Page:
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By Ludwig Burger
FRANKFURT (Reuters) - BASF is looking into transferring Russian assets of its oil and gas business Wintershall Dea to co-investor LetterOne, a person familiar with the matter said, as the German chemicals giant tries to extricate itself from businesses in Russia.
Offloading the assets could allow BASF to revive plans for an initial public offering of the remaining energy business, after it faced opposition against a listing from investment partner LetterOne.
BASF said last week it had for now given up efforts to separately list Wintershall Dea due to the joint-venture's exposure in Russia, which is under Western-led sanctions for its invasion of Ukraine.
BASF said at the time it was still determined in principle to withdraw from the oil and gas business. It is also preparing to wind down the company’s remaining business activities in Russia by early July, excluding products for food production.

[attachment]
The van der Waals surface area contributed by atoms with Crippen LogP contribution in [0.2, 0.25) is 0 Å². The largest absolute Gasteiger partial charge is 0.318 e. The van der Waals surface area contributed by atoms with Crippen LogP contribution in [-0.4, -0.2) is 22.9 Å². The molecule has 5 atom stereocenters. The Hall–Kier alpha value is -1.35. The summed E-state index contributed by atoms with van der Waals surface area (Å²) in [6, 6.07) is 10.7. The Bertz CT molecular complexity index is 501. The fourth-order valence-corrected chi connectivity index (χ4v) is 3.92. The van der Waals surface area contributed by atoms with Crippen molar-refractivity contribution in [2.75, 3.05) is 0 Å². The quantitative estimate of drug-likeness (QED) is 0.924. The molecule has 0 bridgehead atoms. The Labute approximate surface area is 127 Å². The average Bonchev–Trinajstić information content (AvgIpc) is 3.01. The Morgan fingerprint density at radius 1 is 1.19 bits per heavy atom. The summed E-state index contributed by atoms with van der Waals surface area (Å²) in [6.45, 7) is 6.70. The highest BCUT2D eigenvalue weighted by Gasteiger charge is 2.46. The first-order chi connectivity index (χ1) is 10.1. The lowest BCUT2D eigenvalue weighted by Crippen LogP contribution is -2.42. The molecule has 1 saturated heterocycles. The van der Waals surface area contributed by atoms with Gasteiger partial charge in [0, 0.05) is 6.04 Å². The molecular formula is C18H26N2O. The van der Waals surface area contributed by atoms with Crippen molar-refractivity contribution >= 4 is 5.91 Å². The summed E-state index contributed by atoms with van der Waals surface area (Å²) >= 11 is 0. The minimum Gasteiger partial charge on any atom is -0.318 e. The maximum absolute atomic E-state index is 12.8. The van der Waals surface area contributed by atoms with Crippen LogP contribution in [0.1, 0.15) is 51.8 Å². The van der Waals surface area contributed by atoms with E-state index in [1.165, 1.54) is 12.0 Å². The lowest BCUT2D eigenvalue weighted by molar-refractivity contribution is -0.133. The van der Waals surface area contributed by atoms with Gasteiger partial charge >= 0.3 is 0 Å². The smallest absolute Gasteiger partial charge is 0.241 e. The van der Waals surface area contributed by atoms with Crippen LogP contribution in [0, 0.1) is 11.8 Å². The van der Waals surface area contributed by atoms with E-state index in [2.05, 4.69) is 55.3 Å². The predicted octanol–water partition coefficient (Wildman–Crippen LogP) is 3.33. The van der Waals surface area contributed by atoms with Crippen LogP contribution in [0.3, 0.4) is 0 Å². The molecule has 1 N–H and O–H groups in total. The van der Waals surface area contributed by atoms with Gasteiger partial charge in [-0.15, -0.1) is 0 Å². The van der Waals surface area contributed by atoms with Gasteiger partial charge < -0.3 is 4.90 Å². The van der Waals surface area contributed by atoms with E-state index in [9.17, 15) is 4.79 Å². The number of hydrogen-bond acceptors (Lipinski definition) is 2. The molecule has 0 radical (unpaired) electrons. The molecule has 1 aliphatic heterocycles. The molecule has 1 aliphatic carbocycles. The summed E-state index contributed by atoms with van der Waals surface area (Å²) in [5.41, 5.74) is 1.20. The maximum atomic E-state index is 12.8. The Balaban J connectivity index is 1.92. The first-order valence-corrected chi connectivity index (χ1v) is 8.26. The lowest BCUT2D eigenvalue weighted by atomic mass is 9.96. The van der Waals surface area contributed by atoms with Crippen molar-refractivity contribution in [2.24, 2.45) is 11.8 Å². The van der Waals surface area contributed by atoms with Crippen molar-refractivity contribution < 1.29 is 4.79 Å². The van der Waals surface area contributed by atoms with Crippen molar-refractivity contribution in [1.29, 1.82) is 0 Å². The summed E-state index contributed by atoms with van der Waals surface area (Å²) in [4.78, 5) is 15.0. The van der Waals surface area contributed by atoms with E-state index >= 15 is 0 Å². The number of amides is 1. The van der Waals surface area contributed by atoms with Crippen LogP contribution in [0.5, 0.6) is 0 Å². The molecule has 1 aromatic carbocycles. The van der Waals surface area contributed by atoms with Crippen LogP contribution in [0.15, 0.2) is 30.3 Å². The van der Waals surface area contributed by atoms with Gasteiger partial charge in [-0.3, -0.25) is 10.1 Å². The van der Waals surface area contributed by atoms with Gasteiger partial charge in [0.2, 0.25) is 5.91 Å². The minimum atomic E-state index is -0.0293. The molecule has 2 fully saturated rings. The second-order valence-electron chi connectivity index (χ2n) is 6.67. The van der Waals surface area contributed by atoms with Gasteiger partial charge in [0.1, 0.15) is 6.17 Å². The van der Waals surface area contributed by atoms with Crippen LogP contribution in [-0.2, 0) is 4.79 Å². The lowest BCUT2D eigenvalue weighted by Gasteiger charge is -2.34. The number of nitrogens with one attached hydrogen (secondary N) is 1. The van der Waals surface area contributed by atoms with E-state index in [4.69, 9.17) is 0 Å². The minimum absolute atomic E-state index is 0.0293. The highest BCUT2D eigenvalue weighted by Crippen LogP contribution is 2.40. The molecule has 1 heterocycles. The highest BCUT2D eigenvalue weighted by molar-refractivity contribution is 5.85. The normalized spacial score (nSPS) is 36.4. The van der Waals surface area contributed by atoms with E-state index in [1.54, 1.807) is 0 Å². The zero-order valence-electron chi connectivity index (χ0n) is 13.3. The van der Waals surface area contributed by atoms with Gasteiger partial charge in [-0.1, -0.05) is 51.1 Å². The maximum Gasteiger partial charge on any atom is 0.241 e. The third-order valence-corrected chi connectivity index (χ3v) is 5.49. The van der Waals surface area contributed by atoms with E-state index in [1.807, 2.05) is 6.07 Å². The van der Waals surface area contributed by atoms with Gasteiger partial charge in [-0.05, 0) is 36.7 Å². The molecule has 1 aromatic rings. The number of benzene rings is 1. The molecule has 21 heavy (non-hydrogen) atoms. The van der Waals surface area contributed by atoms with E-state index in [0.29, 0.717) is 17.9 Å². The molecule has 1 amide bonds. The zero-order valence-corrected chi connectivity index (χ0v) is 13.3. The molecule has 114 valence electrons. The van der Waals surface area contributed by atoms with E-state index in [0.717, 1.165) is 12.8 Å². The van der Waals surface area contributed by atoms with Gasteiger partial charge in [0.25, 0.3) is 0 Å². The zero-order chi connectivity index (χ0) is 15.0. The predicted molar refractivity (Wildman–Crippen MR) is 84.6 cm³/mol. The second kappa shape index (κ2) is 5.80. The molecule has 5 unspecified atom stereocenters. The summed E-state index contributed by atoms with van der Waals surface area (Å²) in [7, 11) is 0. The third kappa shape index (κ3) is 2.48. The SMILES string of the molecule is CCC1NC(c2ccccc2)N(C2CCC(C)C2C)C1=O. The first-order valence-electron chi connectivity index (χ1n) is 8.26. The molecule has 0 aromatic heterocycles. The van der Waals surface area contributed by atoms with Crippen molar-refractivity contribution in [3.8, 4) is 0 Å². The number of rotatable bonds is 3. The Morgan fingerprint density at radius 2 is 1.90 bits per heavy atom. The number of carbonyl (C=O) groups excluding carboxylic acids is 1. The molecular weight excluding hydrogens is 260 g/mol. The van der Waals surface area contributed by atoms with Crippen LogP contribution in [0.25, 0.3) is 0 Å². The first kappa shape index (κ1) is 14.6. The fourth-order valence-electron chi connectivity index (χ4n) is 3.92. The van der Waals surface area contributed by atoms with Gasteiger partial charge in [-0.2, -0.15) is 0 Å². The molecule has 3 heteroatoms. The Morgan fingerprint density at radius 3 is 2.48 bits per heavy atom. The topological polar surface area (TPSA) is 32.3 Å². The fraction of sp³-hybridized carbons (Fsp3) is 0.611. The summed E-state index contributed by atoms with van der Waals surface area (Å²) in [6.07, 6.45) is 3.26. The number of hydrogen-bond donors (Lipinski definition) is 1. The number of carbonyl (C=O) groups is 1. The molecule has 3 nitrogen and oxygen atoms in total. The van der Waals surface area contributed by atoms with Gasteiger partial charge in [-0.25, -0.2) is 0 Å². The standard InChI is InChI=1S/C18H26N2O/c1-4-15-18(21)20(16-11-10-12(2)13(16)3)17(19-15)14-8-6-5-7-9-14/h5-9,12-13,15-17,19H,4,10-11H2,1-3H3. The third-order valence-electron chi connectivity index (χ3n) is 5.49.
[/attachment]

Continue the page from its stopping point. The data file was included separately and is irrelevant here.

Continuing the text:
There was, however, scepticism whether LetterOne would consider a transaction that would increase its exposure to Russia, the source and another person familiar with the matter told Reuters.
BASF and LetterOne declined to comment.
Wintershall, which derives about half of its oil and gas production from Russia, deferred to BASF on the matter, when asked for comment.
BASF's considerations were first reported by Bloomberg.
The German group owns a 72.7% stake in Wintershall Dea and the remainder is held by Letter One. The Russian investors behind LetterOne, Mikhail Fridman and Petr Aven, stepped down from the investment company's board after the European Union imposed sanctions on them.
Billionaire Fridman said in a statement last month that the war in Ukraine was a tragedy and that it should stop.
(Reporting by Ludwig Burger; Editing by Louise Heavens, Sabine Wollrab and Emelia Sithole-Matarise)